The Rev. Dottie Escobedo-Frank, pastor of Crossroads United Methodist Church in Phoenix, said that at every church where she has served, people have told her they were leaving because she is a woman.
At a large church where she was an associate pastor, a colleague told her that when she was in the pulpit, he could not focus on what she was saying because she is a woman. A man in the congregation covered his eyes whenever she preached.
And there are the numbers:
In their second decade in ordained ministry… 70 percent of men had moved on to medium-sized and large congregations, Mr. Carroll said, based on a 2001 survey of 870 senior and solo pastors. By comparison, only 37 percent of women led medium and large larger congregations.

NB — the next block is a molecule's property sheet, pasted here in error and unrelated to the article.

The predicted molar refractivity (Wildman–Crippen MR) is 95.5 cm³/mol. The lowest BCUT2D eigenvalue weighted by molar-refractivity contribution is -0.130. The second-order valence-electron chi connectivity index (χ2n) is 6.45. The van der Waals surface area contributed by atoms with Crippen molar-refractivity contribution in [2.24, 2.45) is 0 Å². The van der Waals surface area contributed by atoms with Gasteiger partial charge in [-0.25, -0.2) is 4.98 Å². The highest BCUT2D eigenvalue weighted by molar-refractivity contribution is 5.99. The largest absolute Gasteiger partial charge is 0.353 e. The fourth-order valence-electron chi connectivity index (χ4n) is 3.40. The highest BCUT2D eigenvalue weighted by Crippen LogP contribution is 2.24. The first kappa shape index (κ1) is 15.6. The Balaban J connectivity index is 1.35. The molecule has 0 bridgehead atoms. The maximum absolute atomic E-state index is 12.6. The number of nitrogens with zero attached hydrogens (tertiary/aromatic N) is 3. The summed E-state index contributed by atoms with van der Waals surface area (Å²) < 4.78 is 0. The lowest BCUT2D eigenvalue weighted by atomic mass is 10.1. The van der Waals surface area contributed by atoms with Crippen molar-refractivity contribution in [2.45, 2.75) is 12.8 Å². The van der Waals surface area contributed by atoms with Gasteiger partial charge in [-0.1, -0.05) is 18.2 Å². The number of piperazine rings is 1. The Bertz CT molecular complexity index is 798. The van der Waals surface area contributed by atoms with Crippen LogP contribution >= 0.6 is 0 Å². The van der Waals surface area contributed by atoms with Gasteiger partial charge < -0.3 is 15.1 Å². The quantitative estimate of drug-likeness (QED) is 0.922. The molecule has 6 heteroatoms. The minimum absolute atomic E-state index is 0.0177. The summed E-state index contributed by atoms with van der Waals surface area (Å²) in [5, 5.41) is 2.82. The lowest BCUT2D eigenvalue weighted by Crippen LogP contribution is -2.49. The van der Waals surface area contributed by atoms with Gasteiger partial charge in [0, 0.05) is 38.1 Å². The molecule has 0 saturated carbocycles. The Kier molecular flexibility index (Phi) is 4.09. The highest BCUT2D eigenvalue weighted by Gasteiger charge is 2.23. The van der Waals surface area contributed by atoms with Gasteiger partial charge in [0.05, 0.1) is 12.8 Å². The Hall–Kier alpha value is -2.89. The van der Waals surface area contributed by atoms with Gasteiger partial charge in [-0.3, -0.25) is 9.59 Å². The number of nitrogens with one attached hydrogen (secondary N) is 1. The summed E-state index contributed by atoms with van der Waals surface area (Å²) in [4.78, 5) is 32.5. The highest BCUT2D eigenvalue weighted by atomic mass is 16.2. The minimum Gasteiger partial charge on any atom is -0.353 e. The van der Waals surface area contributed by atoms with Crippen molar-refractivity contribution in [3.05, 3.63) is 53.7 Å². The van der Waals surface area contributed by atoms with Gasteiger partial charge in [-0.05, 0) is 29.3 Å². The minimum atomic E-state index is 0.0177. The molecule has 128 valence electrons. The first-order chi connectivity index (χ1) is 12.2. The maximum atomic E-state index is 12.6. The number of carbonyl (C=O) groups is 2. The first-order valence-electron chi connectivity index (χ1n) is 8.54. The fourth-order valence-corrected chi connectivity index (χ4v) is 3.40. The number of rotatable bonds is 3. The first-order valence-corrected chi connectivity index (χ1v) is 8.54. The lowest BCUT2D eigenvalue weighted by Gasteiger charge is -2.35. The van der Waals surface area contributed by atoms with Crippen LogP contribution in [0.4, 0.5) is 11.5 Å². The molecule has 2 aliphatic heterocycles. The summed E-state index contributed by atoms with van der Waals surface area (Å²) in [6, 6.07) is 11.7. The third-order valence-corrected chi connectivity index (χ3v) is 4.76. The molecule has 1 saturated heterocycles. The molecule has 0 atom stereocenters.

In the mainline Protestant denominations, Mr. Carroll found that women made up 20 percent of lead or solo pastors. But of the pastors at the top of the pay scale, largely those who lead big congregations, only 3 percent are women. Of all conservative Protestant congregations, 1 percent are led by women, he said; of African-American churches, just 3 percent are led by women.
â€œItâ€™s a combination of age-old customs and democratic myopia: that in the marketplace of ideas and values, men matter most and that by definition, women have to take a back seat,â€ said Dr. Alton B. Pollard III, director of black church studies and associate professor of religion and culture at the
Candler School of Theology at Emory University.
This is getting old. It really is.
(Thanks, as often, to R. Uri Cohen for the link.)